|Governor outlines three priorities for Nebraska’s prosperous future|
Gov. Dave Heineman delivered his State of the State address to the Nebraska Legislature two weeks ago, focusing on three priorities: growing the Nebraska economy, strengthening education, and developing an even more efficient government.
“As we enter a new decade, we have a unique opportunity to reflect on our past accomplishments and take our first steps toward new endeavors,” Gov. Heineman said. “We have worked hard to position Nebraska as an attractive place to live, to work and to raise a family. My focus for the coming year is to prepare our state to take advantage of new opportunities.”
In the budget plan submitted to the Legislature, the governor proposed only minimal adjustments to the FY 2009-2011 budget following changes enacted during the 2009 special legislative session, which closed a $335 million budget gap without increasing taxes or borrowing from the state’s cash reserve fund.
“We acted quickly and decisively,” Gov. Heineman said. “No other state has acted as swiftly and spoken with one voice as Nebraska has in recent months. Nebraska’s financial health is stronger than most of our peers across America, because working together we have been fiscally responsible. As a result, we are positioned to continue moving Nebraska forward.”
The governor provided an update on Nebraska’s economic progress citing a number of business expansions in 2009 and others planned for 2010 creating new jobs, despite the national economic slowdown.
“Growing our economy means an everyday focus on job creation,” added Heineman. “Our efforts to modernize Nebraska’s economic incentive programs, to lower taxes, and to prioritize investments have resulted in a stronger, more stable economy in Nebraska. During this national economic slowdown, we have seized the opportunity to make Nebraska more competitive. Many states have raised income or sales taxes–Nebraska has not. Many states have spent beyond their means–Nebraska did not. We controlled our spending.”
A second area of focus involves strengthening education. Heineman and education leaders and policymakers involved in the Nebraska P-16 Initiative are moving forward on a number of education-related goals identified last year.
In addition to these goals, state leaders have developed a proposal to create a Nebraska Virtual High School, which will be included in the state’s Race to the Top application submitted to the U.S. Department of Education.
Gov. Heineman said, “Today’s jobs require higher reading and math skills than was true 20 years ago. In order to prepare our students for the 21st Century workplace, we need to transform our education system from pre-school all the way through college.
“We’ve begun that reform by updating Nebraska’s high school graduation requirements by supporting a core curriculum including four years of English and three years of math, science and social studies.
“The State Board of Education adopted new requirements starting in the 2014-2015 academic year, and today I approved the Rule 10 regulation updating Nebraska’s graduation requirements for the first time since 1984.”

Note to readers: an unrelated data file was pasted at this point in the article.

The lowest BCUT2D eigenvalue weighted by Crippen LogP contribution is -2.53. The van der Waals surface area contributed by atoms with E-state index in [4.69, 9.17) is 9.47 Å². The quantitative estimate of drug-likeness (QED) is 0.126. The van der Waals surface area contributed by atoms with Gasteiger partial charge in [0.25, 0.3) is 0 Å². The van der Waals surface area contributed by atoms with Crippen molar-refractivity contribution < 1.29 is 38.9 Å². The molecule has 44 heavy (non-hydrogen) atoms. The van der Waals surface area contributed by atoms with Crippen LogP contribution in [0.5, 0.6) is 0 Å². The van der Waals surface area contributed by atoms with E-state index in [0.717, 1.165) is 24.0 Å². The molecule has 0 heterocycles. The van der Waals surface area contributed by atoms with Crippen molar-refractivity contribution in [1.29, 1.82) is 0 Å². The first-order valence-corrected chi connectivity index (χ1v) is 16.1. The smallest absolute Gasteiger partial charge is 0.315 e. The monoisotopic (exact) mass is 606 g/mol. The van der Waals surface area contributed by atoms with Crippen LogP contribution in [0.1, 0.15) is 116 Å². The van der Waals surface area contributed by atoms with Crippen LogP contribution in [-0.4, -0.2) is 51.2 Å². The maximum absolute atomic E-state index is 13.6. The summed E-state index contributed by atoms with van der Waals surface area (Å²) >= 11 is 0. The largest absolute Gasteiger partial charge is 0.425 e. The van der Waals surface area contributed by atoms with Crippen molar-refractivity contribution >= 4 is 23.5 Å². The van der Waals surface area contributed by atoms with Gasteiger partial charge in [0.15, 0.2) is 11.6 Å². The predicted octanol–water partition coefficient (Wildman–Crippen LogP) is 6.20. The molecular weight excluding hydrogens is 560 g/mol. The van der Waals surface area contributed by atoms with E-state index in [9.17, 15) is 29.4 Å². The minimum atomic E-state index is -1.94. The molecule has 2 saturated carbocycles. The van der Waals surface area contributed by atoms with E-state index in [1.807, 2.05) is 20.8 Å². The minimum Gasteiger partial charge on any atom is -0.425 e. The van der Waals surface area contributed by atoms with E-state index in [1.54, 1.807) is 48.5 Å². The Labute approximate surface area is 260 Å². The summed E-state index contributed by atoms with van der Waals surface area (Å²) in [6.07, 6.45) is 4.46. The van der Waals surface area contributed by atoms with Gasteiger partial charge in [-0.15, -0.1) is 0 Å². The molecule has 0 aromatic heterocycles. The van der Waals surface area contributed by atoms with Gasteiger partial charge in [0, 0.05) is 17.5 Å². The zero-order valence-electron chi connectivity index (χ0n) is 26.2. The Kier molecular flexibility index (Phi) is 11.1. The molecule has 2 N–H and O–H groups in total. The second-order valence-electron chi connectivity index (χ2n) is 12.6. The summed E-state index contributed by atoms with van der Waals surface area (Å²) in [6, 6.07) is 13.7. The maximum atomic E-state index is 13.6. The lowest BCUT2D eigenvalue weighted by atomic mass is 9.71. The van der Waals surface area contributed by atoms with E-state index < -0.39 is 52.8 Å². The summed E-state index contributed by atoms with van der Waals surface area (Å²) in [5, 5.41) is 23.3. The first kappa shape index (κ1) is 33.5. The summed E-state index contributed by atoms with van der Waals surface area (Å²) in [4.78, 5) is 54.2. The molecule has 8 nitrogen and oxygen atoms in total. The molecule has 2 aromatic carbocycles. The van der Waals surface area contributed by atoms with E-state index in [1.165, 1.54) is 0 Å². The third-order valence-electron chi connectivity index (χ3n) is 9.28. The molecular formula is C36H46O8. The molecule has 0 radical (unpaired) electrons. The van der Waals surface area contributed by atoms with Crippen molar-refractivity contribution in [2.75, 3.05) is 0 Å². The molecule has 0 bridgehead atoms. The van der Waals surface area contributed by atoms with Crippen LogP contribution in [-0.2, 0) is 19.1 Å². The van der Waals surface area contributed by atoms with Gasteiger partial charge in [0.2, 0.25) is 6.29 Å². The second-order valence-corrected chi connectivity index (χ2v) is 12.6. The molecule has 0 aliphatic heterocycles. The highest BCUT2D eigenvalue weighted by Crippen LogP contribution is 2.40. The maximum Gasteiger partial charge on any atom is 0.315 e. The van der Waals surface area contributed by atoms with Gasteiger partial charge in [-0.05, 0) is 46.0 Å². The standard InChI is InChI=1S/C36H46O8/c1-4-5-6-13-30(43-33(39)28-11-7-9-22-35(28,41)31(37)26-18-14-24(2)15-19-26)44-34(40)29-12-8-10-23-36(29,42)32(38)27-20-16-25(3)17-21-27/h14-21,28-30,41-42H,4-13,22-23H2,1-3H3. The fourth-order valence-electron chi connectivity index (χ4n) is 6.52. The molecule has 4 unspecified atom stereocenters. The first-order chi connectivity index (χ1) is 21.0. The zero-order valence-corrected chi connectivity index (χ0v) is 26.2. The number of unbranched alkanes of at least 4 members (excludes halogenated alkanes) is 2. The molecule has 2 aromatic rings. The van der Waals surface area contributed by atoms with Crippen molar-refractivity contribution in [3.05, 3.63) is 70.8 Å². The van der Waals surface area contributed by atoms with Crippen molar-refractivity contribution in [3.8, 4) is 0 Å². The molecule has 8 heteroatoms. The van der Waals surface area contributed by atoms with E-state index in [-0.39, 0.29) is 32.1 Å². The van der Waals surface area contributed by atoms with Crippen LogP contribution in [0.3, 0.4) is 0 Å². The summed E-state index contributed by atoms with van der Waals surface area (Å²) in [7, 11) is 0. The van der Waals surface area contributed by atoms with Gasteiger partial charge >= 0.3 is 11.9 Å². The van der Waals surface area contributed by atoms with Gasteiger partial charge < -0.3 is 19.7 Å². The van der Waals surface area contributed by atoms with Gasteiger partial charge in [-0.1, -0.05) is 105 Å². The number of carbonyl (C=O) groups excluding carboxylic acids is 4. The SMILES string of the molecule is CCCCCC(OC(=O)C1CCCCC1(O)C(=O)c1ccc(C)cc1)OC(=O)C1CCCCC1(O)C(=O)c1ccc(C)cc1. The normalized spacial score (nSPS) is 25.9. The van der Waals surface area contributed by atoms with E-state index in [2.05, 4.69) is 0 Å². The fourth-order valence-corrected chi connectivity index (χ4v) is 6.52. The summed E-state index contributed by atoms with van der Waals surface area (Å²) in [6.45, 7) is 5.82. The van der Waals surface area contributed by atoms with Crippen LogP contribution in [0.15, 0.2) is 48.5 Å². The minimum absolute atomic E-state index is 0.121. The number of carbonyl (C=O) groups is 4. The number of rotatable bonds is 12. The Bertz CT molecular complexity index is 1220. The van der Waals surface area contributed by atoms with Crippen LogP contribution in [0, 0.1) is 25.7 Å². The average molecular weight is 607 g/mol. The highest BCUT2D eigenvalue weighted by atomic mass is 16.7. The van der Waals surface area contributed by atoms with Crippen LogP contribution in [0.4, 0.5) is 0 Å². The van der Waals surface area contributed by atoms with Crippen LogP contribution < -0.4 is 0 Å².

The governor called on school districts and education leaders to be part of educational reform efforts by seeking new ways of involving parents in school learning, lower truancy rates, examine school schedules to maximize time spent in the classroom, provide college students with a path to graduation in fewer years, and reprioritize investments by directing financial resources that strengthen student learning and achievement.
“As good as Nebraska’s schools are today, they must be even better in the future,” said Heineman. “The road to economic prosperity for our state and for individual students is a good education. Now is the time to focus on building an education system that meets the needs of modern students competing in a modern world.”
The third area emphasized by the governor includes using technology to reform the delivery of government services in order to become more productive and more efficient.
Projects such as completing the statewide radio network that will provide interoperable communications among local, state and federal agencies, modernizing the way economic assistance services are provided in the state, and encouraging greater use of the more than 200 services available online through Nebraska.gov are important in controlling costs and delivering improved services to the citizens of Nebraska.
“Although 2010 will be a challenging year for Nebraska and all states, it is essential that we continue to position Nebraska for future growth,” he said.
“Our roadmap is clear and my focus will be on three priorities: growing our economy by focusing on job creation; strengthening Nebraska’s education system so that our students can compete in the 21st Century economy; and developing a more efficient government through greater use of technology. I am confident that the year ahead will provide us with new opportunities to move Nebraska forward.”